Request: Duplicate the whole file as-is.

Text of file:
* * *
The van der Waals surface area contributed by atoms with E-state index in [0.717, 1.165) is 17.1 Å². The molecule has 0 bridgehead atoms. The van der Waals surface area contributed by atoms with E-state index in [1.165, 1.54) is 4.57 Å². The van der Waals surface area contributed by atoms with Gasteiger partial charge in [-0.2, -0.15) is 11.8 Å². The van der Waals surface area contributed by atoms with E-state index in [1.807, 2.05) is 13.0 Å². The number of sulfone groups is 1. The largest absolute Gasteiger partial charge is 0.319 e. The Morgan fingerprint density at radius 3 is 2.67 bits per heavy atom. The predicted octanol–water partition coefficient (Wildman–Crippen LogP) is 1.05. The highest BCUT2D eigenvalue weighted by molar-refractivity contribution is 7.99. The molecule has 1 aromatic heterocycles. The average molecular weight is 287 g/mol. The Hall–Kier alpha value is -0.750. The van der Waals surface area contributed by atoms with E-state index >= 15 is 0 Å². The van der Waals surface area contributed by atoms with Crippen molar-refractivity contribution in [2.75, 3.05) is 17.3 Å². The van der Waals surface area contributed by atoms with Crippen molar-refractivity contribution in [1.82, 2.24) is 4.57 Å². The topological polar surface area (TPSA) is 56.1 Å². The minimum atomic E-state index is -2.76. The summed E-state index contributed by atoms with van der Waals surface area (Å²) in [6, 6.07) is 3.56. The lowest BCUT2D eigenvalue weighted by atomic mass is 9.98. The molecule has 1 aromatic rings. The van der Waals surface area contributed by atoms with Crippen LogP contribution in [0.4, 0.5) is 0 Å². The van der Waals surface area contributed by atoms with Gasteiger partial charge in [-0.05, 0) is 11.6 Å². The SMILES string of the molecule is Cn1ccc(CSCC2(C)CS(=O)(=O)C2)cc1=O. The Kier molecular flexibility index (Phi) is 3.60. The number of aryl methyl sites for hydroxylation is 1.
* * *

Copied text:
The van der Waals surface area contributed by atoms with E-state index in [0.717, 1.165) is 17.1 Å². The molecule has 0 bridgehead atoms. The van der Waals surface area contributed by atoms with E-state index in [1.165, 1.54) is 4.57 Å². The van der Waals surface area contributed by atoms with Gasteiger partial charge in [-0.2, -0.15) is 11.8 Å². The van der Waals surface area contributed by atoms with E-state index in [1.807, 2.05) is 13.0 Å². The number of sulfone groups is 1. The largest absolute Gasteiger partial charge is 0.319 e. The Morgan fingerprint density at radius 3 is 2.67 bits per heavy atom. The predicted octanol–water partition coefficient (Wildman–Crippen LogP) is 1.05. The highest BCUT2D eigenvalue weighted by molar-refractivity contribution is 7.99. The molecule has 1 aromatic heterocycles. The average molecular weight is 287 g/mol. The Hall–Kier alpha value is -0.750. The van der Waals surface area contributed by atoms with E-state index >= 15 is 0 Å². The van der Waals surface area contributed by atoms with Crippen molar-refractivity contribution in [2.75, 3.05) is 17.3 Å². The van der Waals surface area contributed by atoms with Crippen molar-refractivity contribution in [1.82, 2.24) is 4.57 Å². The topological polar surface area (TPSA) is 56.1 Å². The minimum atomic E-state index is -2.76. The summed E-state index contributed by atoms with van der Waals surface area (Å²) in [6, 6.07) is 3.56. The lowest BCUT2D eigenvalue weighted by atomic mass is 9.98. The molecule has 1 aromatic rings. The van der Waals surface area contributed by atoms with Crippen LogP contribution in [0.4, 0.5) is 0 Å². The van der Waals surface area contributed by atoms with Gasteiger partial charge in [-0.05, 0) is 11.6 Å². The SMILES string of the molecule is Cn1ccc(CSCC2(C)CS(=O)(=O)C2)cc1=O. The Kier molecular flexibility index (Phi) is 3.60. The number of aryl methyl sites for hydroxylation is 1.